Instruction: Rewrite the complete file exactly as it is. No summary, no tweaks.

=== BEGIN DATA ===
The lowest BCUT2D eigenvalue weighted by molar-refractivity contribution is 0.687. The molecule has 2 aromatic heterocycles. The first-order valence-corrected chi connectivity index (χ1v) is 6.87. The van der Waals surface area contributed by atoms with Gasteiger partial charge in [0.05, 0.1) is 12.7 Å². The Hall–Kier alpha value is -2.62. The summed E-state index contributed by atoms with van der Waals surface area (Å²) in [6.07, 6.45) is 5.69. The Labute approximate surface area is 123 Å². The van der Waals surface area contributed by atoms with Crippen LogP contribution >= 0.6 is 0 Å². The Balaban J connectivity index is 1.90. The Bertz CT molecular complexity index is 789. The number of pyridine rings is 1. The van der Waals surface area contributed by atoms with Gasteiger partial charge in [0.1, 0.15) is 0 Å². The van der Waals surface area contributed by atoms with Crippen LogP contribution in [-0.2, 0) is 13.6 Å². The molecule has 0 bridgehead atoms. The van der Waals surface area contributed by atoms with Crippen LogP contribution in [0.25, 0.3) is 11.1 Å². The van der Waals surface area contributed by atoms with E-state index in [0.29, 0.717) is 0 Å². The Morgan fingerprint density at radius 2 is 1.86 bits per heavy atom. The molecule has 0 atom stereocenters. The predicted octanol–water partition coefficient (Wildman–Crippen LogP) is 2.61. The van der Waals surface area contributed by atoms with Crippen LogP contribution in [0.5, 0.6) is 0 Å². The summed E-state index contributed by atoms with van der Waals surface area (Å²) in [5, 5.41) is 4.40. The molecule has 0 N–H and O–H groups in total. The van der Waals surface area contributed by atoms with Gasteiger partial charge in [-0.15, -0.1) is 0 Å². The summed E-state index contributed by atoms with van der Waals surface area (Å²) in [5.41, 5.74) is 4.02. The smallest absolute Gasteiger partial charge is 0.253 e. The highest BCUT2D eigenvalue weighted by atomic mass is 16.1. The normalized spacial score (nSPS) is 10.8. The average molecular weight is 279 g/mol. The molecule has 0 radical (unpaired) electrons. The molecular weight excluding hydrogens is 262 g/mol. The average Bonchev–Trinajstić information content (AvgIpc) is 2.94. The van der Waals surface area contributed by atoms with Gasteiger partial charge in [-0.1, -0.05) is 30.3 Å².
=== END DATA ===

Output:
The lowest BCUT2D eigenvalue weighted by molar-refractivity contribution is 0.687. The molecule has 2 aromatic heterocycles. The first-order valence-corrected chi connectivity index (χ1v) is 6.87. The van der Waals surface area contributed by atoms with Gasteiger partial charge in [0.05, 0.1) is 12.7 Å². The Hall–Kier alpha value is -2.62. The summed E-state index contributed by atoms with van der Waals surface area (Å²) in [6.07, 6.45) is 5.69. The Labute approximate surface area is 123 Å². The van der Waals surface area contributed by atoms with Crippen LogP contribution >= 0.6 is 0 Å². The Balaban J connectivity index is 1.90. The Bertz CT molecular complexity index is 789. The number of pyridine rings is 1. The van der Waals surface area contributed by atoms with Gasteiger partial charge in [0.1, 0.15) is 0 Å². The van der Waals surface area contributed by atoms with Crippen LogP contribution in [-0.2, 0) is 13.6 Å². The molecule has 0 bridgehead atoms. The van der Waals surface area contributed by atoms with Crippen LogP contribution in [0.25, 0.3) is 11.1 Å². The van der Waals surface area contributed by atoms with E-state index in [0.29, 0.717) is 0 Å². The Morgan fingerprint density at radius 2 is 1.86 bits per heavy atom. The molecule has 0 atom stereocenters. The predicted octanol–water partition coefficient (Wildman–Crippen LogP) is 2.61. The van der Waals surface area contributed by atoms with Crippen LogP contribution in [0.5, 0.6) is 0 Å². The summed E-state index contributed by atoms with van der Waals surface area (Å²) in [5, 5.41) is 4.40. The molecule has 0 N–H and O–H groups in total. The van der Waals surface area contributed by atoms with Gasteiger partial charge in [-0.15, -0.1) is 0 Å². The summed E-state index contributed by atoms with van der Waals surface area (Å²) in [5.41, 5.74) is 4.02. The smallest absolute Gasteiger partial charge is 0.253 e. The highest BCUT2D eigenvalue weighted by atomic mass is 16.1. The normalized spacial score (nSPS) is 10.8. The average molecular weight is 279 g/mol. The molecule has 0 radical (unpaired) electrons. The molecular weight excluding hydrogens is 262 g/mol. The average Bonchev–Trinajstić information content (AvgIpc) is 2.94. The van der Waals surface area contributed by atoms with Gasteiger partial charge in [-0.1, -0.05) is 30.3 Å².